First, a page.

What to Know
- The CDC looked at COVID infections for the unvaccinated vs. fully vaccinated across the delta and omicron variant waves in 25 jurisdictions, including New York, New York City and New Jersey
- Overall, it found vaccine effectiveness plunged during omicron vs. delta; fully vaccinated people with Pfizer had the highest weekly infection rate in December, while Moderna users had the lowest
- COVID boosters proved to be a total game-changer; while all three drugmakers saw declining effectiveness during omicron, boosted people were much less likely to be infected than fully vaccinated people without boosters, regardless of manufacturer
New research released by the CDC Friday offers perhaps the sharpest perspective yet on three critical questions that have emerged around the COVID pandemic over the last few months.
How did the delta and omicron variant waves compare for the fully vaccinated vs. the unvaccinated? Which vaccines fared better against infection and death? And just how much added protection do vaccine booster shots really provide?
The CDC assessed data from 25 jurisdictions, including New York, New York City and New Jersey, in its analysis, over four timeframes related to the variants -- pre-delta (April to May 2021), delta emergence (June 2021), delta predominance (July to November 2021) and omicron emergence (December 2021).
The timeframes were selected based on variant proportion estimates in the United States, which the CDC acknowledges are limited in accuracy, given the relatively nominal share of cases that are genetically sequenced to isolate strains and general lags in identification, surveillance and reporting of COVID-19 variants. (No state reports more than 20% of positive samples sequenced, and the vast majority report fewer than 5% of samples sequenced, including NY (2.75%) and NJ (2.44%)
Where Did Vaccine Effectiveness Suffer Most?
This topic has been the one most publicly addressed and well supported by data evidence, including analyses recently put out by New York state. But the report put out by the CDC Friday offers a uniquely comparative look at the variant waves.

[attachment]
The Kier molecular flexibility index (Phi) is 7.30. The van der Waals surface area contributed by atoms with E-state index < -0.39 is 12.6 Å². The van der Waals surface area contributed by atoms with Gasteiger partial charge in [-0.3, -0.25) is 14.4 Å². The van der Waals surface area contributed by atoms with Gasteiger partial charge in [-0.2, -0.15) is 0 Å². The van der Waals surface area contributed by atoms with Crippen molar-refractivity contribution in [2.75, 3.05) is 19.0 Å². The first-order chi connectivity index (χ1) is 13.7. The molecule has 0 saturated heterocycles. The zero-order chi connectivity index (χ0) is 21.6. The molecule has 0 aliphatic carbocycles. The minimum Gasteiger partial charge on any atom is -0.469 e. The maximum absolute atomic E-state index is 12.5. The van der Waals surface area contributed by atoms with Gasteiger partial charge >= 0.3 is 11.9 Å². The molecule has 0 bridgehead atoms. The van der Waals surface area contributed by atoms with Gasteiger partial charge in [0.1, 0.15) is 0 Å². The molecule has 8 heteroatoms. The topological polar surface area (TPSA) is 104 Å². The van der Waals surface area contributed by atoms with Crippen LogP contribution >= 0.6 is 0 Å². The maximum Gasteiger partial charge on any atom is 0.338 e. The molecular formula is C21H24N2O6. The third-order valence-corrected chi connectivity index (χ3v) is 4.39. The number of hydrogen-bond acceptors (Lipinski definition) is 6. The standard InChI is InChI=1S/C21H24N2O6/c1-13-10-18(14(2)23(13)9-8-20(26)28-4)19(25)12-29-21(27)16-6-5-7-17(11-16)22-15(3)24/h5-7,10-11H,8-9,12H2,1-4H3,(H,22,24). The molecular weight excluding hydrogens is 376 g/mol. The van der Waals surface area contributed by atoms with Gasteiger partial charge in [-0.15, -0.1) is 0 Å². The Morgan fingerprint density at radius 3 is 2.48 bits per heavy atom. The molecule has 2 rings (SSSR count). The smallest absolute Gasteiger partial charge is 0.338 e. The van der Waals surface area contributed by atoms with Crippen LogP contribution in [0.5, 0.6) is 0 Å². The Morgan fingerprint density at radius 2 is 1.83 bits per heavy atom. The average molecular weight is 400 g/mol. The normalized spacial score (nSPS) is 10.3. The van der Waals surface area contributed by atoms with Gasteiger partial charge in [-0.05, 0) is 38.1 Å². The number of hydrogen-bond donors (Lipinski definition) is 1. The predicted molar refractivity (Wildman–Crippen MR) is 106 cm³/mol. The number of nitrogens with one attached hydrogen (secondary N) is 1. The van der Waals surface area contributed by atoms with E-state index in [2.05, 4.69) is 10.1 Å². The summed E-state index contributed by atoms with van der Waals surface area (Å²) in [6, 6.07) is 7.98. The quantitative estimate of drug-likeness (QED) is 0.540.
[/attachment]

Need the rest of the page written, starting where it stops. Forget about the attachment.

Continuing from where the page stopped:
The average weekly case rates per 100,000 people for unvaccinated and fully vaccinated alike in the pre-delta wave in April to May were higher than during delta's emergence in June, with the unvaccinated still far more likely to be infected.
During the period delta became dominant, from July to November, average weekly case rates exploded for both groups -- soaring from 64 infections per 100,000 unvaccinated in the delta emergent time to 460.1 during its predominance, a seven-fold increase. Among the fully vaccinated, the rate went from 7.4 infections per 100,000 to 90.9.
In other words, vaccine effectiveness against infection fell from 93% to 89% during delta's emergence, then to 80% in the months, July to November, that delta established dominance. In December, which marks omicron's emergence, vaccine effectiveness plunged to 68%, according to the CDC.
Average weekly case rates for the fully vaccinated soared to 230.9 from 90.9 in the prior period, while they rose to 725.6 per 100,000 unvaccinated people, up from 460.1 in the prior time.
Declines in vaccine effectiveness against infection were much lower for fully vaccinated people who had a booster dose than for fully vaccinated people without one. The estimated effectiveness dropped to 80% in December for that group.
Vaccine effectiveness against death during the delta wave remained powerful, with a 94% rate reported during the months delta established dominance, in line with the 94% reported during its emergence and down slightly from pre-delta (95%). The CDC says it had insufficient data to make the same comparison for omicron.